It is difficult to analyze the performance of dynamic environment like Grid. In a Grid , data need to be collected and analyzed in real time. A Grid has to adapt to the changing resources usages scenario. The objective of this paper is to present an object oriented implementation of a part of hierarchical agent frame work for performance monitoring , analysis and tuning of applications running in Grid environment. Results of the implementation are presented in order to demonstrate the effectiveness of agent Framework. This paper highlights the interaction and exchange of information among the agents for collecting data, analyzing and improving the performance by application of local tuning actions. It also discusses the implementation of some of them. The results presented in this paper highlight the effectiveness of the framework by demonstrating the performance improvement through tuning and showing that the agent control overheads are negligible even when multiple jobs are submitted concurrently onto the same resource. In future work we will experiment in more complex system. Also the future work will focus on incorporating more categories of performance properties and implementation of other analysis agents in the hierarchy.
Keywords: Grid, Hierarchical agent Framework, .NET Technology , C L R
[...] Darlington, “ICENI: Optimization of Component Applications within a Grid environment”, Parallel Computing, 28(12): 1753- Globus Toolkit 4.0 available in www.globus.org/toolkit GrADS: Grid Application Development Software Project, http://www.hipersoft.rice.edu/grads/ Kennedy K., et al, “Toward a Framework for Preparing and Executing Adaptive Grid Programs”, Proceedings of the International Parallel and Distributed Processing Symposium Workshop (IPDPS NGS), IEEE Computer Society Press, April Kesler J. Charles, “Overview of Grid Computing”, MCNC, April Miller, B.P., M. D. Callaghan, J.M. Cargille, J.K. Hollingsworth, R.B. Irvin, K. L. [...]
[...] Test Case I Job with data size Job with data size Time Test Case II Time Figure Overhead Calculation Figure3(b) Overhead Calculation for Test Case I for Test Case II 7 Conclusion In this paper, we have presented an object-oriented specification for implementation of Node Agent in a Hierarchical Analysis Agent framework for Grid environment. This framework is actually used for performance analysis of applications executing concurrently on distributed systems (like Grid) and also for dynamically improving their execution performances. [...]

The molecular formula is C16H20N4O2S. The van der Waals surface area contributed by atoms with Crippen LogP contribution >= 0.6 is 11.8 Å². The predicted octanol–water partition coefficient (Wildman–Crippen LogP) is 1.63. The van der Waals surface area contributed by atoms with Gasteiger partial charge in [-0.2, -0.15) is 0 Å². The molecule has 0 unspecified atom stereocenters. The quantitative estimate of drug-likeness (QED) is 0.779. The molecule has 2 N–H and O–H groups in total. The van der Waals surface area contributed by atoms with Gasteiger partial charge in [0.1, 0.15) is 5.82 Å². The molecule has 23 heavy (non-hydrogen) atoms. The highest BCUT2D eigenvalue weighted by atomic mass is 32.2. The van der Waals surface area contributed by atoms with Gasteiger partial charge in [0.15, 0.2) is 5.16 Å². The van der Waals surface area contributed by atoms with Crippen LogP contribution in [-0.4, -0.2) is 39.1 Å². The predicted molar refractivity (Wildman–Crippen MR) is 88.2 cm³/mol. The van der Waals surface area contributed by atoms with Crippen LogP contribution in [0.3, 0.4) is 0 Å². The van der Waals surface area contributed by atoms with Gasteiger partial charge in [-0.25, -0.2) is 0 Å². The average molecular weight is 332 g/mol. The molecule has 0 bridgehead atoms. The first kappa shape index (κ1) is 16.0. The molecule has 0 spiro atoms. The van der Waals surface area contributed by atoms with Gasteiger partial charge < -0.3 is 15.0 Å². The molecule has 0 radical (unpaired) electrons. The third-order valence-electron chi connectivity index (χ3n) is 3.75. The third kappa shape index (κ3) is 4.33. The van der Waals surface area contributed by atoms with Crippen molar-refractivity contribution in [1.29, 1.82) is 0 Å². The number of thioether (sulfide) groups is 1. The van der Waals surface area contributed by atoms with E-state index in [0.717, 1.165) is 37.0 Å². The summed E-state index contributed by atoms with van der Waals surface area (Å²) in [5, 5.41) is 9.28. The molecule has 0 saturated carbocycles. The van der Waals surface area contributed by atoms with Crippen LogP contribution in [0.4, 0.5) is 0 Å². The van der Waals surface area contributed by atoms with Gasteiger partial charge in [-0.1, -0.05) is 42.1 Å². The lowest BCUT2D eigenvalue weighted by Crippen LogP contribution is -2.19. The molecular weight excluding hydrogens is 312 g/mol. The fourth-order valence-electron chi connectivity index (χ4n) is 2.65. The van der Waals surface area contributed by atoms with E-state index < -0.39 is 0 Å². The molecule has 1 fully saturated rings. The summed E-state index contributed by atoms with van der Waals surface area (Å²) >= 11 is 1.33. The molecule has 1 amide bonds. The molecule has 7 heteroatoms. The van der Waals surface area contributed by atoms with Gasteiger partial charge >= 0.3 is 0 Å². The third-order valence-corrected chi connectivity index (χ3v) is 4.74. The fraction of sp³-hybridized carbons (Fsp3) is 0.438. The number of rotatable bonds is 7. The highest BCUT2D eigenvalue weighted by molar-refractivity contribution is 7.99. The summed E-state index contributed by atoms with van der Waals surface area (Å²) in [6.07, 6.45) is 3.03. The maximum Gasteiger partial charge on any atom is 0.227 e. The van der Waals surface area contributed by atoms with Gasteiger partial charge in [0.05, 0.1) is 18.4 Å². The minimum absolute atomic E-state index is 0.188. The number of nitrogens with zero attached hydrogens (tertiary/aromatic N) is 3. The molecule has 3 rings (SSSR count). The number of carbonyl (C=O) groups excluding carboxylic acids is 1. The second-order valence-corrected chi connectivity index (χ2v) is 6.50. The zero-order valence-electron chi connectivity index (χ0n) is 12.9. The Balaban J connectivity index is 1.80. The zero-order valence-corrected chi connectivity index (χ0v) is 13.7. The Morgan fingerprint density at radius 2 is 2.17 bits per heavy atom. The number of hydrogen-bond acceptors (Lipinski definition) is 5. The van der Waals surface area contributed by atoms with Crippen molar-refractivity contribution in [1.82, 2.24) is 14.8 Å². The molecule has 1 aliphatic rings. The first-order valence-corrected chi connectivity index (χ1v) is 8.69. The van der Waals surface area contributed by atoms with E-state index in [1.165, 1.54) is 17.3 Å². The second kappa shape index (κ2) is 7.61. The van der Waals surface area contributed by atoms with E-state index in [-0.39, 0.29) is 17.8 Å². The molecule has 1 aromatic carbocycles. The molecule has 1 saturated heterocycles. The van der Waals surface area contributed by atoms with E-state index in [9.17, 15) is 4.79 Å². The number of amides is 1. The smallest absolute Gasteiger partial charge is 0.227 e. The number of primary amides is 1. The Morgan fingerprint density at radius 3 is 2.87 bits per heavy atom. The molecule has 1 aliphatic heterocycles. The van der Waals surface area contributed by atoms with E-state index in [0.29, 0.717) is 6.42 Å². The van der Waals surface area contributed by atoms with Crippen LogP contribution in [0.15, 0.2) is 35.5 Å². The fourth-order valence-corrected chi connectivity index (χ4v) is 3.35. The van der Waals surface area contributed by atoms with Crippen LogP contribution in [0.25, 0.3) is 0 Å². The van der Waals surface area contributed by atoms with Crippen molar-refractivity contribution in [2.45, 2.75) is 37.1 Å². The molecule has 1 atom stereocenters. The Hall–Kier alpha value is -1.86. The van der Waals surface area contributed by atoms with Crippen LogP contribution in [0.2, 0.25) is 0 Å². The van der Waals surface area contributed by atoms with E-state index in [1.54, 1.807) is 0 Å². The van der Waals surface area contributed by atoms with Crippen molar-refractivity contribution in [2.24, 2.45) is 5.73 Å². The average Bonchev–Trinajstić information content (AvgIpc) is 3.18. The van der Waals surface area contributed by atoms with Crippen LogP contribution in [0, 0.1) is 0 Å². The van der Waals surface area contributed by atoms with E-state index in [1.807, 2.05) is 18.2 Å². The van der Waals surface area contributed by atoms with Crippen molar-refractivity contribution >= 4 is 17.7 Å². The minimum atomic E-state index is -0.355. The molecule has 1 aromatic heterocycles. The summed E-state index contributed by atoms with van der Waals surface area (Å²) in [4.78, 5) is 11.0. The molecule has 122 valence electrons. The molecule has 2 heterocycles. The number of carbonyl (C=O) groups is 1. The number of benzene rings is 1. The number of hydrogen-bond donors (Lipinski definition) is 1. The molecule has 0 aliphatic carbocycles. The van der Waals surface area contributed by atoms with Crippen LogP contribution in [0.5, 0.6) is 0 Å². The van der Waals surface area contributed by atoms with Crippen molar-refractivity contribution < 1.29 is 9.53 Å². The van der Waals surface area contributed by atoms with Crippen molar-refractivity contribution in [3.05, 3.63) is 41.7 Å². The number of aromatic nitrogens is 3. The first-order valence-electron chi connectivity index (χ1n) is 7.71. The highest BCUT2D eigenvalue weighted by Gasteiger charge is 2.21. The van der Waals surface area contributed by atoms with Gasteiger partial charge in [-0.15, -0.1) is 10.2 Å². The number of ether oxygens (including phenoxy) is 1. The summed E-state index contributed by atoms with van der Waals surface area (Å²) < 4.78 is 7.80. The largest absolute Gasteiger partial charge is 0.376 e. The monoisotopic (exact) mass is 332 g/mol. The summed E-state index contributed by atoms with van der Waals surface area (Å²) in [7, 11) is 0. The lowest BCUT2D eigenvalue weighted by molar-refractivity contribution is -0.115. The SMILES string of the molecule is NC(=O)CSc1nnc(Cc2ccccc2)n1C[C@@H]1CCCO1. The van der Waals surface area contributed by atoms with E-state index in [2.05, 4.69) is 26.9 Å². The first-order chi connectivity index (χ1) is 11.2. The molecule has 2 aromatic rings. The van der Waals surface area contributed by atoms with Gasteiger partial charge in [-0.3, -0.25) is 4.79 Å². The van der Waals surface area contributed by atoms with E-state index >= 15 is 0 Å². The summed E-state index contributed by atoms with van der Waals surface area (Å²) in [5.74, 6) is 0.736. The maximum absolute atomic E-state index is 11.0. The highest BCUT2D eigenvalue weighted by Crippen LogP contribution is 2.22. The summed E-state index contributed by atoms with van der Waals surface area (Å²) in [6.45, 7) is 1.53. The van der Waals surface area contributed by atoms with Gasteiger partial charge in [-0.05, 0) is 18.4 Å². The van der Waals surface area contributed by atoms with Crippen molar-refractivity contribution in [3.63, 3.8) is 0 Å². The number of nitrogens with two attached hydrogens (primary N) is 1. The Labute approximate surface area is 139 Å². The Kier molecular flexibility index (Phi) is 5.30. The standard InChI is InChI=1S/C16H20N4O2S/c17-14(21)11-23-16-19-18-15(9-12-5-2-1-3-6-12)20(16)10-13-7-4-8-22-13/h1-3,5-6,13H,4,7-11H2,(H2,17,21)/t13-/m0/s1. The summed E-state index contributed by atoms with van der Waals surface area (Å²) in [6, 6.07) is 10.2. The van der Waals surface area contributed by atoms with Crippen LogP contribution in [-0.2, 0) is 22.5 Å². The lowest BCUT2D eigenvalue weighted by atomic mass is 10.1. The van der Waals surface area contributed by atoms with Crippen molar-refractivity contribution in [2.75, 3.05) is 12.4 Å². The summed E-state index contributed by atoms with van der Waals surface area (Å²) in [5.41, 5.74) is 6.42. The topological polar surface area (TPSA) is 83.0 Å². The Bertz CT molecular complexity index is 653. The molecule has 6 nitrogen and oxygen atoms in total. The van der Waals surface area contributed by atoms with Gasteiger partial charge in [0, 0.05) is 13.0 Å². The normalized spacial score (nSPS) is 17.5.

[...] All of these are tied together through a Grid middleware layer. A Grid site comprises a collection of all these local resources, which are geographically located in a single site. All these Grid sites, which mutually agree to share resources located in several sites, form a global Grid. Global Grid provides support for multiple Grid resource registries and Grid security services through mutually distrustful administrative domains. On top of the above environment, we propose to build a hierarchical analysis agent framework, where agents are divided into the following four logical levels of deployment in descending order: Grid Agent Grid Site Agent Resource Agent and Node Agent (NA). [...]
[...] Analysis of this property and tuning the job to avoid A local Grid test bed has been set up that consists of heterogeneous nodes running in Linux. The computational nodes of the test bed include HP NetServer LH 6000, HP ProLiant ML570 G4 with 4 Intel core2 Duo processors, Intel core2 Duo PCs and Intel Pentium-4 PCs. The nodes communicate through a fast local area network. The Grid test bed is built with Globus Toolkit 4.0 (GT4) The multi-agent system (which includes the hierarchical analysis agent framework) is implemented on top of GT4. [...]
[...] Thus, the active .NET Framework agents on a Grid resource cooperate with each other and interact in order to detect performance problems in real time. Initially, a job is instrumented depending on the types of data the Analysis Agent requires to collect. As soon as the job starts its execution, JEM Agent communicates with the corresponding NA sitting at that particular node. NA receives the BSLA and the job metadata from the JEM Agent along with a ‘Ready' message. It then sends a ‘Query' message to the JEM Agent with a fraction value (e.g ) indicating the portion of a significant block of the job (in the current implementation, a significant loop) to be executed before collecting any performance data. [...]
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